To Remain A Destination For Remote Talent, Denver Needs A Different Technology Plan
Thanks to the prevalence of new satellite offices and big-name corporate relocations, Denver has become a mecca for remote workers. A growing portion of Denver’s workforce needs to communicate and collaborate throughout the workday with teams thousands of miles away.
Office space in the city is becoming scarce and companies that rely on remote employees are finding fewer offices that offer the digital infrastructure they need to support a distributed team. As developers look to bring digital infrastructure to Denver’s workspaces, they can make crucial mistakes in design and implementation that hinder their spaces’ tech readiness both immediately and years down the line.
“We want to make sure that companies and their employees have the tools they need to be as creative and collaborative as possible,” said Ken Wilkinson, chief enablement officer at Layer 10 Consulting, a Denver-based workspace technology consultancy. “Too often, IT doesn’t get a say in the planning and design process, and tenants start looking elsewhere for the most productive, tech-enabled office spaces. This is especially true in the case of adaptive reuse projects.”
Companies have long been flocking to Denver from the East and West Coasts in search of new talent, opening satellite offices or incubating small teams in coworking spaces. Simultaneously, a few big-name companies like Chipotle have moved out of Denver, leaving behind batches of employees who join conferences and team meetings via laptop and webcam.
Increasingly, Wilkinson said, the day-to-day responsibilities of these many remote teams requires face-to-face interaction, streaming and heavy-duty broadband.
“We’re not talking about just a phone call,” Wilkinson said. “These are creative agencies and design firms and record labels. To be productive, they need to be able to trade massive images and files and host crystal-clear video conferences all day long.”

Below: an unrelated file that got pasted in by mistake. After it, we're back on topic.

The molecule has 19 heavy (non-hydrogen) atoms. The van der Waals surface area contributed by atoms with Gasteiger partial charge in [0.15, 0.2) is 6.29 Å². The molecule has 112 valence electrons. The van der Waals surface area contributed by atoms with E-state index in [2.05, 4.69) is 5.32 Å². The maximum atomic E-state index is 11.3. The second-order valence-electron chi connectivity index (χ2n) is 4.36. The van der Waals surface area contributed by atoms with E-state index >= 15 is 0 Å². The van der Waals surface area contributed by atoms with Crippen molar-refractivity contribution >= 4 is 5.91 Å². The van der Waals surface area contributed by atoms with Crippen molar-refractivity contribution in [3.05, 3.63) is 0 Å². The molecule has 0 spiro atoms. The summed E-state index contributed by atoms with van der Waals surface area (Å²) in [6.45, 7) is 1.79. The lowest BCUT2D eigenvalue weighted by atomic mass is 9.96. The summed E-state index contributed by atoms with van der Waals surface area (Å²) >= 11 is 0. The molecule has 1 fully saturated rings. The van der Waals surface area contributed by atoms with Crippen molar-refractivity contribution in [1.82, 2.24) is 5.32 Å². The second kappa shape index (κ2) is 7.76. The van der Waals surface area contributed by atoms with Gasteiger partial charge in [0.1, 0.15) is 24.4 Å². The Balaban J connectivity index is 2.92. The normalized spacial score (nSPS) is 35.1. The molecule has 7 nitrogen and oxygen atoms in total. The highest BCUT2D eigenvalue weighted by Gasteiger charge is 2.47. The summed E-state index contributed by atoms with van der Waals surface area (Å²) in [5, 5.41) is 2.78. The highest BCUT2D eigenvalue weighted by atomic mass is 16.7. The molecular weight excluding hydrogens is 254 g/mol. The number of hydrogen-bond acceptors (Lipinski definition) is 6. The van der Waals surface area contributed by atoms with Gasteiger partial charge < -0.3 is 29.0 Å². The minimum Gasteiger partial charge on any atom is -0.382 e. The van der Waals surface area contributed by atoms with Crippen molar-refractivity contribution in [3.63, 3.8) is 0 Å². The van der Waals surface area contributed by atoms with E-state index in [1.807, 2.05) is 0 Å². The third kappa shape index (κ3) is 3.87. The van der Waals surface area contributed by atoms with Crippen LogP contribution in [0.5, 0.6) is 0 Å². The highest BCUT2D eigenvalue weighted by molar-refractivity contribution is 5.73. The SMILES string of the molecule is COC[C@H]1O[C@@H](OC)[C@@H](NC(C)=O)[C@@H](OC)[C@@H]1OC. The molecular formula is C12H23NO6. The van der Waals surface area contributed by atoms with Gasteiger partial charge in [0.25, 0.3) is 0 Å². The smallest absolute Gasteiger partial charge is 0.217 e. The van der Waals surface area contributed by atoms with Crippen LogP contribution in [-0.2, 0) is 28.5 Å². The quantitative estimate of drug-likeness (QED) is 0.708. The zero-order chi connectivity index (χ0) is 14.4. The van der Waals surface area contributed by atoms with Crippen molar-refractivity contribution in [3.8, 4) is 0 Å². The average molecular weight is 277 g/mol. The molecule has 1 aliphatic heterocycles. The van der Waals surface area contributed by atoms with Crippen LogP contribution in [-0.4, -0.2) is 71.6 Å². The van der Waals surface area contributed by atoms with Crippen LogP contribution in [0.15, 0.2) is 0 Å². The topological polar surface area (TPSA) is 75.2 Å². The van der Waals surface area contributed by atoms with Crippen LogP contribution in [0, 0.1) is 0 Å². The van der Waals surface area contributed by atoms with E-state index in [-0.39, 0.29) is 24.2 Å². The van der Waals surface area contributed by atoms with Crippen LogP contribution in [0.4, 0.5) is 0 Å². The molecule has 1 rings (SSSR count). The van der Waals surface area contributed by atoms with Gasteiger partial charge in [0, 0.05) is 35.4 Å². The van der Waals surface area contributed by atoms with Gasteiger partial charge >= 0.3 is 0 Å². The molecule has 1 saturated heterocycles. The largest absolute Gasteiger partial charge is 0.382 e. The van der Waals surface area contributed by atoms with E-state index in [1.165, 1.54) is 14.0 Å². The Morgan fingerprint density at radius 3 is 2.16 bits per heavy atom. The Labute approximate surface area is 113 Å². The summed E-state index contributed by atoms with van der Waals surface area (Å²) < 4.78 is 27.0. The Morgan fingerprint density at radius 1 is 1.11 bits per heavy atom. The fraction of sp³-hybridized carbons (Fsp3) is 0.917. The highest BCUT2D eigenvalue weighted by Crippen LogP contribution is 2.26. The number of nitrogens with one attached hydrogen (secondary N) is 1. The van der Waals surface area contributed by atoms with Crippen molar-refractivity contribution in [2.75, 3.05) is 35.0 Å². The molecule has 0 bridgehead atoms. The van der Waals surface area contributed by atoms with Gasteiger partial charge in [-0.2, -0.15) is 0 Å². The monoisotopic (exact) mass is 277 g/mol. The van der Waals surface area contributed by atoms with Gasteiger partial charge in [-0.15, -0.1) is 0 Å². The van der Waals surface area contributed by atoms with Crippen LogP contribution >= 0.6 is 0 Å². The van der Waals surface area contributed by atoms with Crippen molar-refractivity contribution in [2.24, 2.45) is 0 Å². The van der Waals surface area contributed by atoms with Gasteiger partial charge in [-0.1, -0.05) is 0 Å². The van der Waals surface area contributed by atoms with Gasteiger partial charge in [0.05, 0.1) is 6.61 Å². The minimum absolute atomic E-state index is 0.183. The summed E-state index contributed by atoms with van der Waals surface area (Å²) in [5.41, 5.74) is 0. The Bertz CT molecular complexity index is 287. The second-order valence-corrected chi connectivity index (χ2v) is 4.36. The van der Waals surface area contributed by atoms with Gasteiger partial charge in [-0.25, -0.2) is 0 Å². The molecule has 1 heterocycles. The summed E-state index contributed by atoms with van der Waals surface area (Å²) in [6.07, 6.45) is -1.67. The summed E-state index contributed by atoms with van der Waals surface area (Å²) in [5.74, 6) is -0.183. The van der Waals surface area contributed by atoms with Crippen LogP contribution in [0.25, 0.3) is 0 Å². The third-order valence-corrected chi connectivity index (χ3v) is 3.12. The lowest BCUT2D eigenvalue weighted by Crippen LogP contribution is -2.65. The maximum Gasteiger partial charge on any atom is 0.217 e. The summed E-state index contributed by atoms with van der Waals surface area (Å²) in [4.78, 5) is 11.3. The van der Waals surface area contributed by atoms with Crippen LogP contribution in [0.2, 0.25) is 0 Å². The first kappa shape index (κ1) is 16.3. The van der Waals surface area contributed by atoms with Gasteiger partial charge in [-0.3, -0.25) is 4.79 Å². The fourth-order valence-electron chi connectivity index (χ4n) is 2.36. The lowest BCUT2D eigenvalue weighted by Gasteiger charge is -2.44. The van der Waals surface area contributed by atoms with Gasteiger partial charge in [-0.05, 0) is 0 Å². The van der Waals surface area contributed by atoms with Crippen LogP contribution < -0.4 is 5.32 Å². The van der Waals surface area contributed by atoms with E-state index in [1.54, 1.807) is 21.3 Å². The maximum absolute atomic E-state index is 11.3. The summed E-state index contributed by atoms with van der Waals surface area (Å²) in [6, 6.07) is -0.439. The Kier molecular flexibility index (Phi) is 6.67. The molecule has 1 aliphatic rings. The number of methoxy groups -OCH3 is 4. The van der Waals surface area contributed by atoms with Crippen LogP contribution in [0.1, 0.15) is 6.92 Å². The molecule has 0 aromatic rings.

The shortage of office space in Denver is also contributing to the need for remote communication. Wilkinson recalled one company that was unable to find a single space large enough to accommodate its entire staff and ended up splitting its employees among two office spaces and a third coworking space. Though the team didn’t have a coastal headquarters to report back to, the employees still ended up working remotely.
To solve these cumbersome piecemeal arrangements, developers are working feverishly to bring new space to market in Denver, constructing new buildings and adapting former warehouses into office space. Too often, though, Wilkinson said, developers fail to consider the technological infrastructure that tenants need, or make critical mistakes that ruin their chances with tech-savvy tenants.
“Developers call me up with crises — they can’t get cell reception in their building because their energy-efficient windows block the signal, or they didn't budget in enough space for a Distributed Antenna System or white noise emitting system,” Wilkinson said. “Layer 10 can work through those issues, but what we’d prefer is to have a seat at the design table to make sure that these problems never come up in the first place.”
Bringing in a technology consultant early in the design process can save tremendous costs in the long run, Wilkinson said, by avoiding renovations to make last-minute changes to construction plans in support of unexpected technology needs or to add new infrastructure. He said planning can also make sure developers are focused on solving the right problems and ensuring the technology aligns to the organization's culture and workflows.
“We sometimes get clients who say ‘We need this technology,’ and our job is to back up and say, ‘All right, why do you need that? What problem does it solve for your employees?” Wilkinson said. “Rather than leading with the technology, we take a user-focused approach to make sure end users’ needs are actually being served.”
Wilkinson said there is no single formula for a tech-enabled space, and that a design firm will have different digital needs than a healthcare provider.
To save costs in the long term, developers in Denver can also weave adaptability into the fabric of their buildings. While Wilkinson said he can’t predict exactly what sort of technology the future will hold, he wants to make sure offices are as prepared as possible for the technology needs that are foreseeable, like 5G cellular networks and increased bandwidth.
“Ten years from now, every device in the office could be connected to the Internet of Things, and we could all be wearing augmented reality glasses or checking in with robot security staff, but obviously I can’t say for sure,” Wilkinson said. “What I can comfortably predict is that there will be significantly more devices running over the same network, so buildings need more bandwidth with more secure and better managed networks to be sufficient for the workspace of the future. In this way, we help our clients prepare for an exciting yet uncertain future."
This feature was produced by Bisnow Branded Content in collaboration with Layer 10 Consulting. Bisnow news staff was not involved in the production of this content.